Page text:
Early entrepreneur: When Duran was 10 or 11, he started his first business. His parents had bought an auction house that sold off furniture and other items — mostly on behalf of expats who were leaving Rhodesia because of the conflict. Auctions were held every Friday night. There were no restaurants around, so Duran set up a hot dog stand. “I’d charge a ridiculous amount, but I made sure they smelled so good that everyone would want one.” 

Broken home: At about that time, his parents divorced. He describes his mother, who died years ago from cancer, as harsh and critical. His father, who he hasn’t seen or heard from in more than 30 years, he describes as “a man of no integrity.” He claimed to have a psychology degree from Harvard — which Duran doubts, and Harvard would neither confirm nor deny — and called himself a business consultant. “I never actually saw him work,” Duran said. He heard his father later remarried and ended up in Spain. “I’ve not sought him out.”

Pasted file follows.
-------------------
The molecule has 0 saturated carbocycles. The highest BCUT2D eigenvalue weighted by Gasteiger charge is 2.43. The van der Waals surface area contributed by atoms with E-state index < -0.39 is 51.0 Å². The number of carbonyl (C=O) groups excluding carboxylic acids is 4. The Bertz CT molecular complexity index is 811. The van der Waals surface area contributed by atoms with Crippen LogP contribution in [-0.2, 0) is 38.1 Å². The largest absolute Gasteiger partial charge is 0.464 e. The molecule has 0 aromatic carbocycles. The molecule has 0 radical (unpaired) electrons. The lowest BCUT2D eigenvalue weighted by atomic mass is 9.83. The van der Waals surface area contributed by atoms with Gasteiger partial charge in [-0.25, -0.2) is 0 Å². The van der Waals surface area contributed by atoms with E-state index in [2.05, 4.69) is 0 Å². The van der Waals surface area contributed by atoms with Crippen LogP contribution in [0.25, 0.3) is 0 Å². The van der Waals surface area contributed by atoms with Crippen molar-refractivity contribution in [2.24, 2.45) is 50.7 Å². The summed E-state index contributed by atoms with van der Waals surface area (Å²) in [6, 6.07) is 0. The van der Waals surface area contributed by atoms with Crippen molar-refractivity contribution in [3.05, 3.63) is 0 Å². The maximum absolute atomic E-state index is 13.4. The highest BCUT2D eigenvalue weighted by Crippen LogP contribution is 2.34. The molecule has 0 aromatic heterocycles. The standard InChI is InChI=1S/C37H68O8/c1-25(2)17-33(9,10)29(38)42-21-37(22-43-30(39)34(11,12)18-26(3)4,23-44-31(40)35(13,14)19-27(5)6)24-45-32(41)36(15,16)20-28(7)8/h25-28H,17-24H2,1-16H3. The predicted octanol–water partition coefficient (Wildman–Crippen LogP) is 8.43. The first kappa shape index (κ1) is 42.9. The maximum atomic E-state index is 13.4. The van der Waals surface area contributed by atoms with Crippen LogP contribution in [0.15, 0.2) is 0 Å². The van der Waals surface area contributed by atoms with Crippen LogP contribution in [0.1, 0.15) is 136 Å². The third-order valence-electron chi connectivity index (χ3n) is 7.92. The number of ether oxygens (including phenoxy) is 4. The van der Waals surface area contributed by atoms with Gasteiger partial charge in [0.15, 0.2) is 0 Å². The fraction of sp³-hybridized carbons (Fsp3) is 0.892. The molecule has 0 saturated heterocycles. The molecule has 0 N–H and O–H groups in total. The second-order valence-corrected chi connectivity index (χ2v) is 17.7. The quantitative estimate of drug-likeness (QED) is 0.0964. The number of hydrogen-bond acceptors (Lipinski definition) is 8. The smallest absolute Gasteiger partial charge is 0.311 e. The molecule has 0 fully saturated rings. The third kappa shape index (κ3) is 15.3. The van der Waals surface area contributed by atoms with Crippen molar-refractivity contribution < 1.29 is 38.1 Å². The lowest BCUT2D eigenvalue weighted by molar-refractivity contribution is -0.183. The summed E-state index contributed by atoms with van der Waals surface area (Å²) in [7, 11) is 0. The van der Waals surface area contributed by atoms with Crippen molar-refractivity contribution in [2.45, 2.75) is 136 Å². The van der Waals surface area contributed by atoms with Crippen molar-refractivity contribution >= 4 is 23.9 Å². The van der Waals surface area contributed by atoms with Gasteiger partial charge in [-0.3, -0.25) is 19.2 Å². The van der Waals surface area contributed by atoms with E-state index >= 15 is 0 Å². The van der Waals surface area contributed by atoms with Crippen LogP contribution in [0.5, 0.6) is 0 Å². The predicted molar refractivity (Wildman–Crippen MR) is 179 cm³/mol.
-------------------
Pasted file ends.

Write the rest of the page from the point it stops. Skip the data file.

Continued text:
Mugged in London: When he turned 18, Duran left home, using his savings from gigs as a DJ and as the night manager of a clothing factory to travel from Harare to London, where he promptly got mugged, losing his cash and his passport. After spending a night in a train station restroom, he found a job at a youth hostel. He started traveling, first around Europe and then to the United States, tending bar and doing other odd jobs along the way.